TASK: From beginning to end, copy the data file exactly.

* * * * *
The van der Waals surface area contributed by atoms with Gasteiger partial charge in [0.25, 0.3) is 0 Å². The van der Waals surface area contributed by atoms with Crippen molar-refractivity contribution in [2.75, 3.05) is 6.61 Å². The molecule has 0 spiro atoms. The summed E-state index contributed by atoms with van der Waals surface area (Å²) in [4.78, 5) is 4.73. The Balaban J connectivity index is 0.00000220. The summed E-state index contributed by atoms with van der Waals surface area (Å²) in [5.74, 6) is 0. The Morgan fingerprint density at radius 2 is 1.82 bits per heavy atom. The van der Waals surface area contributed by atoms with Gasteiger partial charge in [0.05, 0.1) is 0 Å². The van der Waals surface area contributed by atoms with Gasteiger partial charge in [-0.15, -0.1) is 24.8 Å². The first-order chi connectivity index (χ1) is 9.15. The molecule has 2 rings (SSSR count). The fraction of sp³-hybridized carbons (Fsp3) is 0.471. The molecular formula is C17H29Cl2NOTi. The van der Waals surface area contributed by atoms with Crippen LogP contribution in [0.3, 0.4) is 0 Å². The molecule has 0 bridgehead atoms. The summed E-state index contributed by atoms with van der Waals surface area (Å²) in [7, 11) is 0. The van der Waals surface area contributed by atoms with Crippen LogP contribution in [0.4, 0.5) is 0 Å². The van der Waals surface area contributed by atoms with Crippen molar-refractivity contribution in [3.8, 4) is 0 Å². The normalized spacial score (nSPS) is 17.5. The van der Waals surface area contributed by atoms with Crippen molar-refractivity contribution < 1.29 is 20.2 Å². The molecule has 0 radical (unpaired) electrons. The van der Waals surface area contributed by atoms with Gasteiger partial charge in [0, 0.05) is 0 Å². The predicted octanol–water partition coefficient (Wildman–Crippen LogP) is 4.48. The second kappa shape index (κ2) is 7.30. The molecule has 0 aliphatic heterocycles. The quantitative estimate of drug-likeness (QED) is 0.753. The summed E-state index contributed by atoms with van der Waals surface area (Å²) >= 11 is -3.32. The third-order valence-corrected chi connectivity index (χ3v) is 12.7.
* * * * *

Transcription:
The van der Waals surface area contributed by atoms with Gasteiger partial charge in [0.25, 0.3) is 0 Å². The van der Waals surface area contributed by atoms with Crippen molar-refractivity contribution in [2.75, 3.05) is 6.61 Å². The molecule has 0 spiro atoms. The summed E-state index contributed by atoms with van der Waals surface area (Å²) in [4.78, 5) is 4.73. The Balaban J connectivity index is 0.00000220. The summed E-state index contributed by atoms with van der Waals surface area (Å²) in [5.74, 6) is 0. The Morgan fingerprint density at radius 2 is 1.82 bits per heavy atom. The van der Waals surface area contributed by atoms with Gasteiger partial charge in [0.05, 0.1) is 0 Å². The van der Waals surface area contributed by atoms with Gasteiger partial charge in [-0.15, -0.1) is 24.8 Å². The first-order chi connectivity index (χ1) is 9.15. The molecule has 2 rings (SSSR count). The fraction of sp³-hybridized carbons (Fsp3) is 0.471. The molecular formula is C17H29Cl2NOTi. The van der Waals surface area contributed by atoms with Crippen LogP contribution in [0.3, 0.4) is 0 Å². The molecule has 0 bridgehead atoms. The summed E-state index contributed by atoms with van der Waals surface area (Å²) in [7, 11) is 0. The van der Waals surface area contributed by atoms with Crippen LogP contribution in [0.4, 0.5) is 0 Å². The van der Waals surface area contributed by atoms with Crippen molar-refractivity contribution in [3.8, 4) is 0 Å². The normalized spacial score (nSPS) is 17.5. The van der Waals surface area contributed by atoms with Crippen molar-refractivity contribution < 1.29 is 20.2 Å². The molecule has 0 radical (unpaired) electrons. The van der Waals surface area contributed by atoms with Gasteiger partial charge in [0, 0.05) is 0 Å². The predicted octanol–water partition coefficient (Wildman–Crippen LogP) is 4.48. The second kappa shape index (κ2) is 7.30. The molecule has 0 aliphatic heterocycles. The quantitative estimate of drug-likeness (QED) is 0.753. The summed E-state index contributed by atoms with van der Waals surface area (Å²) >= 11 is -3.32. The third-order valence-corrected chi connectivity index (χ3v) is 12.7.